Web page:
I tend to think that we all like to see wild owls, whether you are a dedicated birdwatcher or just someone who has stumbled upon one. Those big, bright, forward- facing eyes certainly sets them apart from any other bird.
In mid-winter you have a chance (not a good one, but a chance nonetheless) to see either a snowy owl, a great horned owl, a barred owl, or a screech owl. For three of these your chance of success at finding one is pretty slim. However, hopes of sighting a barred owl would be your better bet, whether you are in the country or in an urban setting.
Barred owls, so named for the vertical brown markings on their breast feathers, are often quite accommodating in letting you have good look at them. They hunt by just hanging around. Hanging around your bird feeder, or that pile of garden debris at the back of the yard, wherever mice, voles or cottontail rabbits may also be hanging out.
While other predatory birds, such as crows, blue jays, northern shrikes or sharp-shinned hawks are usually noticed by us because of their flight, finding a roosting barred owl takes a moment to notice that odd-looking lump in the tree that wasn’t there the last time you checked.
One of the cool things about barred owls is that they have brown eyes; all the other owls have a yellow iris. Someone once wrote that looking at a barred owl was akin to looking at an Inuit woman wearing a big fur hood ... bright eyes quietly and intently checking you out.
The 12 different calls made by barred owls are varied, although the most common one you might hear will be the classic “who, who, who cooks for you aaalll.” If you are lucky enough to be in the same forest as a pair of conversing barred owls, their ‘monkey chatter’ sounds weirdly out of place for central Ontario. Some have described this courtship call as akin to “maniacal laughter”; I’ve heard it, and that is a pretty good description.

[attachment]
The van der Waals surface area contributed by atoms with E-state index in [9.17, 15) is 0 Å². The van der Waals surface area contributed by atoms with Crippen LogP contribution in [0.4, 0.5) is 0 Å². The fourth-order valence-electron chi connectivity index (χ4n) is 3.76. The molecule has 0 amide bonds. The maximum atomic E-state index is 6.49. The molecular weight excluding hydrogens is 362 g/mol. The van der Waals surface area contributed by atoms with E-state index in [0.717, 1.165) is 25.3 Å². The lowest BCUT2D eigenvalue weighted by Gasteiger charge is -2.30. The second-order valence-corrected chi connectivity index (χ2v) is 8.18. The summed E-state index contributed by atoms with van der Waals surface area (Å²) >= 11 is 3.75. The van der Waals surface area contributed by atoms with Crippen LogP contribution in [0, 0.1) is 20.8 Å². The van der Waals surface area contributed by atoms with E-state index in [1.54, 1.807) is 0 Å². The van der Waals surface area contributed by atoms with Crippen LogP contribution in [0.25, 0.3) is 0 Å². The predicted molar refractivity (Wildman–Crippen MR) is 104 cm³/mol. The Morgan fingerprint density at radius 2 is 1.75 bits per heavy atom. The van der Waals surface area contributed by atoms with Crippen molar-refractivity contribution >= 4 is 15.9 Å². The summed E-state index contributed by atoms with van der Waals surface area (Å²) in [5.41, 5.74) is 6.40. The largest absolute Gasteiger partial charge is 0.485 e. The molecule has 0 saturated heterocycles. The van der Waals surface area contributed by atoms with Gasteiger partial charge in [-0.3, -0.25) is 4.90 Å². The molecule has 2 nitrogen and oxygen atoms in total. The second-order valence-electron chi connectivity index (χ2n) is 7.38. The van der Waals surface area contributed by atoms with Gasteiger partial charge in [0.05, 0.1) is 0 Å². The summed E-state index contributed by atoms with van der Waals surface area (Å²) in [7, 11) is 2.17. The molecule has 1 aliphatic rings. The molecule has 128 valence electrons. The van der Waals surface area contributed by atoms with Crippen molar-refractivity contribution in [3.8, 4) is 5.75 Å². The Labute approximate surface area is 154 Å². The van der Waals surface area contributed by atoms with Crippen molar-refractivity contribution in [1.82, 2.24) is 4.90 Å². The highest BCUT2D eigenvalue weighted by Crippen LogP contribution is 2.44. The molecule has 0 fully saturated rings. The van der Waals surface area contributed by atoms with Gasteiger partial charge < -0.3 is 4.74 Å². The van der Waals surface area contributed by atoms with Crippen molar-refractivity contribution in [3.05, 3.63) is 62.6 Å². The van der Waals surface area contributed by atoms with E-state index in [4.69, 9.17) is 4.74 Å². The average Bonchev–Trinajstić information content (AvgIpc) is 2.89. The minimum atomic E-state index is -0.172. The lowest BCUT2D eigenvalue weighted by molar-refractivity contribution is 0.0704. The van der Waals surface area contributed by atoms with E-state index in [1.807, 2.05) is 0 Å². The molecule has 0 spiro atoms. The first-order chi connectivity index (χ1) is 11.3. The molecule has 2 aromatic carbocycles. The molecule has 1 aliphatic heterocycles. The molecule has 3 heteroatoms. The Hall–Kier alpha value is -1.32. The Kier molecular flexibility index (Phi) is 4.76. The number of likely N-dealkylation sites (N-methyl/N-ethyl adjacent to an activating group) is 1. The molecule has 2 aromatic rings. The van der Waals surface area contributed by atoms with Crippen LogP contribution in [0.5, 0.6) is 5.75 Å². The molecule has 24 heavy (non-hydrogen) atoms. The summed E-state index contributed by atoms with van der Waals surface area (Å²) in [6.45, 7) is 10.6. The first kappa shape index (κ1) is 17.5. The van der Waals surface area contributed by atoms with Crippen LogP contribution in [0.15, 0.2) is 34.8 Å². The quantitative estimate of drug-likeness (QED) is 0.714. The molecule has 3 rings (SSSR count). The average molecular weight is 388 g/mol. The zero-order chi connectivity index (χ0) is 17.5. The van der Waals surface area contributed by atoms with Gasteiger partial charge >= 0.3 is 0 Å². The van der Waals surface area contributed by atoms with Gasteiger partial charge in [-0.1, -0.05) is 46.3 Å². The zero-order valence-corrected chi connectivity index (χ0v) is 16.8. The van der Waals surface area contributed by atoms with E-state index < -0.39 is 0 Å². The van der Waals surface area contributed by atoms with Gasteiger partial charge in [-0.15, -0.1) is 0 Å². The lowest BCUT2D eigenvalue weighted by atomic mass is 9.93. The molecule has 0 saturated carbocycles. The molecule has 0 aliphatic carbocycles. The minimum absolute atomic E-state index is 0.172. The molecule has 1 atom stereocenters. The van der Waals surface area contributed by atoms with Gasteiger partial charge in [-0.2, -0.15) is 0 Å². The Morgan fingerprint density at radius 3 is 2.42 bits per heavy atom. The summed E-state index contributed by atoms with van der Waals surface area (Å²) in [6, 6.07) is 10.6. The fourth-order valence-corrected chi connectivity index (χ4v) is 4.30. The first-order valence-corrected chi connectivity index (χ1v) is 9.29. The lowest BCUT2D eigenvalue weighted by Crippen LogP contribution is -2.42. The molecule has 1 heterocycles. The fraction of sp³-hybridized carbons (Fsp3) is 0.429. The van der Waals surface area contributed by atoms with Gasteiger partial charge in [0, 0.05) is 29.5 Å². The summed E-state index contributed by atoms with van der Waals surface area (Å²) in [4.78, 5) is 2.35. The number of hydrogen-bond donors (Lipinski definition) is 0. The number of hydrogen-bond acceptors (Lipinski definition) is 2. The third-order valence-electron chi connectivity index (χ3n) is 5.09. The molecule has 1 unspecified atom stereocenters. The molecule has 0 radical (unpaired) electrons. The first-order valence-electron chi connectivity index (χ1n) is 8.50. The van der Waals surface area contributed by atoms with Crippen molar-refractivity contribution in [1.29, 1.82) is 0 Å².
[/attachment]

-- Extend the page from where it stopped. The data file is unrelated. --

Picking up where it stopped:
You may have heard of Harriet Tubman (OK, by now you should have heard of her) who was not only an avid nature lover, but a key player in the operation of the Underground Railroad, that unmarked path for escaping slaves to follow to get north to Canada. Apparently Harriet used her nature lore and would signal the “all clear” by imitating the call of a barred owl!
These birds mate for life (so say those who study them) and will nest inside big hollow trees or in an abandoned hawk nest. The female incubates the eggs while the male hunts and brings food home to the nest.
That food could be anything ... meadow vole, cottontail rabbit, grey squirrel, maybe a grouse, and sometimes, just to change up the menu I guess, a frog or crayfish. Even in winter. These owls, and screech owls too, have been observed wading in shallow melt waters, looking for semi-hibernating frogs.
An ‘interesting’ behaviour is that barred owls always eat the head first, the body later. If full from the first course, they may drape the remainder of the carcass over a branch and return later for ‘seconds.’
So what eats a barred owl, you may well ask. Top of the pile predators seldom have to duck and dodge on a daily basis, but there are a few enemies of these owls. A neighbouring great horned owl might invite itself to the party, or a raccoon may crawl up to the nest to eat eggs or recently hatched owlets.
Another odd characteristic about barred owls is that after the young hatch, they hang out at the nest for up to six months. Perhaps they heed mother’s call of “who cooks for you all” and consider that an invite to keep on staying on?
Eyes open everyone, especially around the bird feeders that have voles and squirrels visiting, as you may well observe a unique species that likes to hang out in your ‘hood.